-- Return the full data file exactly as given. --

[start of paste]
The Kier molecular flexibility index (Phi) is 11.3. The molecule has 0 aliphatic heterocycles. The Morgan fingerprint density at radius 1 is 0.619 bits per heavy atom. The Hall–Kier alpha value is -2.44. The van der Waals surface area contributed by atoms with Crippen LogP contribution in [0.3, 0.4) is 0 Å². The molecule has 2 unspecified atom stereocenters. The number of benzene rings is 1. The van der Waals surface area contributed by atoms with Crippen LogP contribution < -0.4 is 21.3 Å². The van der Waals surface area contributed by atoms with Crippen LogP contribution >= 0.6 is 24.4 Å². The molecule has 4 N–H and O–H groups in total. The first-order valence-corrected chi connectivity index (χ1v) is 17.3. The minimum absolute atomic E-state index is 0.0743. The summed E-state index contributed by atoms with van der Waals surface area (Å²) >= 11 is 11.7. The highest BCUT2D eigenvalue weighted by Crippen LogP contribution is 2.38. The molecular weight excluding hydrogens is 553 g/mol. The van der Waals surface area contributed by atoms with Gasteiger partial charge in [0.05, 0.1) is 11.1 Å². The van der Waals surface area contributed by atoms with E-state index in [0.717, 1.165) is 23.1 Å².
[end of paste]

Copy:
The Kier molecular flexibility index (Phi) is 11.3. The molecule has 0 aliphatic heterocycles. The Morgan fingerprint density at radius 1 is 0.619 bits per heavy atom. The Hall–Kier alpha value is -2.44. The van der Waals surface area contributed by atoms with Crippen LogP contribution in [0.3, 0.4) is 0 Å². The molecule has 2 unspecified atom stereocenters. The number of benzene rings is 1. The van der Waals surface area contributed by atoms with Crippen LogP contribution < -0.4 is 21.3 Å². The van der Waals surface area contributed by atoms with Crippen LogP contribution >= 0.6 is 24.4 Å². The molecule has 4 N–H and O–H groups in total. The first-order valence-corrected chi connectivity index (χ1v) is 17.3. The minimum absolute atomic E-state index is 0.0743. The summed E-state index contributed by atoms with van der Waals surface area (Å²) >= 11 is 11.7. The highest BCUT2D eigenvalue weighted by Crippen LogP contribution is 2.38. The molecular weight excluding hydrogens is 553 g/mol. The van der Waals surface area contributed by atoms with Gasteiger partial charge in [0.05, 0.1) is 11.1 Å². The van der Waals surface area contributed by atoms with E-state index in [0.717, 1.165) is 23.1 Å².